Reforming Agrarian India through Soil Restoration

Agriculture has always been at the heart of India’s growth. Even with increased levels of urbanisation, India is an agrarian economy, where two-third of the population still thrive and depend on farming and agriculture for their livelihood. Soil and water are two main resources that contribute to agricultural progress but have been taken for granted, in recent years.

Current farming and cultivation methods frequently use chemicals and pesticides to increase yields, which has ultimately led to soil erosion and has significantly decreased the soil health of the country. According to National Academy of Agricultural Sciences, in India the annual loss of healthy soil results in a deficit of 5.37 - 8.4 million tonnes of nutrients. This not only affects soil health for future yields but endangers the well-being of people, animals and plant life that depend on these resources.  

To maintain fertility of the soil, sustainable farming practices from sowing to threshing is imperative. Healthier soil can lead to effective water conservation, enhance crop quality, maintain soil biodiversity and improve the quality of the produce or corp. Communities and individuals must take the responsibility to implement healthier, natural ways of farming to restore the soil from further degrading.  

Agronomic concerns and the road to recovery 

Burning of crop residues, extreme tillage, flood irrigation methods and constant use of chemicals are common and recurring practices that lead to soil degradation.  Soil organic matter is a crucial indicator of soil health, and the soil organic matter content for most cropland soils in India do not meet the suggested international standards of 2-3%. With areas like Punjab, Haryana, Rajasthan, Delhi, as well as areas across Central and South India having only 0.2% - 0.5%, as reported by Dr. Rattan Lal who is a distinguished University Professor of Soil Science and a founding Director of the Carbon Management & Sequestration Center at Ohio State University. With crops grown in unhealthy soil, the quality and nutritional value of food is disturbed. Similarly, as high levels of soil erosion remove Soil Organic Matter (SOM), harmful gases such as carbon dioxide, methane and nitrous oxide are emitted into the atmosphere, creating a detrimental health and environmental hazard. If these practices continue, it will result in large nutrient gaps with respect to soil health and food production.  

Supporting a Greener India 

While the responsibility lies with the cultivators to practice responsible and healthful agronomy, they require support of governing bodies and community members to stay resilient. The launch of soil health cards in 2015 by the Indian Government resulted in a decrease in the use of chemical fertilisers by up to 10% across India as per the latest study conducted by the National Productivity Council. This programme effectively created awareness and pushed farmers to test their soil regularly, helping them understand the importance of soil fertility and continuing their endeavour to yield quality harvests. Corporate support plays an important role in India’s strive to achieve Land Degradation Neutrality by 2030 adopting sustainable land management techniques.  CSR Interventions to enhance agricultural productivity through active soil and water conservation measures can help scale up Government’s efforts to protect natural resources significantly.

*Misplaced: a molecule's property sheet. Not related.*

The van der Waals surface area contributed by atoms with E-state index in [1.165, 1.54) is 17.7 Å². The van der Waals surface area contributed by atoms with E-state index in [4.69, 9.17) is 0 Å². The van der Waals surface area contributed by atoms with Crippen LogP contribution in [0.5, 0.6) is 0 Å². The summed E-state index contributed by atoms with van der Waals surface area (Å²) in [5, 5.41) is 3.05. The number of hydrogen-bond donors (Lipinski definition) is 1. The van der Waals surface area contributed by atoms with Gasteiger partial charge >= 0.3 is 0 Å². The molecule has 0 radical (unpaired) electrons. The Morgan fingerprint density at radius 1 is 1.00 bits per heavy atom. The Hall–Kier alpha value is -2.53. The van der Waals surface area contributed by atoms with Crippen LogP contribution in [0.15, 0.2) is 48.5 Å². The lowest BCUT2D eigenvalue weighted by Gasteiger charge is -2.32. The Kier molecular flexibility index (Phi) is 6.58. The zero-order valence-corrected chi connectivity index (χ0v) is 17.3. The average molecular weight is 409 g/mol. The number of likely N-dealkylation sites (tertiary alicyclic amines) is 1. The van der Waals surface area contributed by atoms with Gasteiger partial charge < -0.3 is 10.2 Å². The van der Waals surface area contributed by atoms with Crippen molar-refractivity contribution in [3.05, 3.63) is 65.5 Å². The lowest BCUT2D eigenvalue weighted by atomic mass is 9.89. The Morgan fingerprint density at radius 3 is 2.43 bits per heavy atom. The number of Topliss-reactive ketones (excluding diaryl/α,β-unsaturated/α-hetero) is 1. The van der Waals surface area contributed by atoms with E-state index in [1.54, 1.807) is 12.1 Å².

As a significant stakeholder in the community, the social arm of a two-wheeler manufacturer, took on the responsibility to create a long-lasting impact through their development project in the agricultural district of Tirunelveli, Tamil Nadu. The Karisalpatti model watershed development project positively transformed three village panchayats and 21 hamlets, where the land was uncultivable due to heavy soil erosion and water scarcity. 37 Gram Sabhas were conducted to identify problems faced by farmers and understand the patterns of cultivable land.  Awareness was created on the importance of watershed management through the creation of a Watershed Committee which comprised of farmers as core committee member from every village. Further to this, persisting issues in the area related to deficit of soil organic matter, fodder shortages and low crop yields were also addressed.  

The project further enabled solutions such as larger irrigation tanks, adoption of terraced fields, improved forage production and livestock breed improvement. Further to this, the trust worked closely with the local farmers and motivated them to transform barren land areas to become cultivable by helping them adopt an integrated water resource management approach. To maintain soil health, the practice of drip irrigation was promoted, reducing flood irrigation methods among the community. Crop diversification was one of the main outcomes of this mission, pushing farmers to maintain soil fertility.  

To also ensure holistic growth, activities were implemented to enhance the supplementary income of the farming families by having family members enrol in self-help group and farmers groups or involving women in income generating activities. Through this comprehensive project, the trust was able to help 935 farmers convert uncultivated land to cultivable land, control top soil loss through soil conservation methods and increase ground water levels through water conservation measures.  

With the support of the Government, community members and industry pioneers the cultivators should adopt healthy and enriched practices of agronomy in India to restore soil fertility, which can successfully achieve the established Sustainable Development Goals. 

Author Details

Mr. Swaran Singh,
IAS (R) is the Chairman of the Srinivasan Services Trust (SST)

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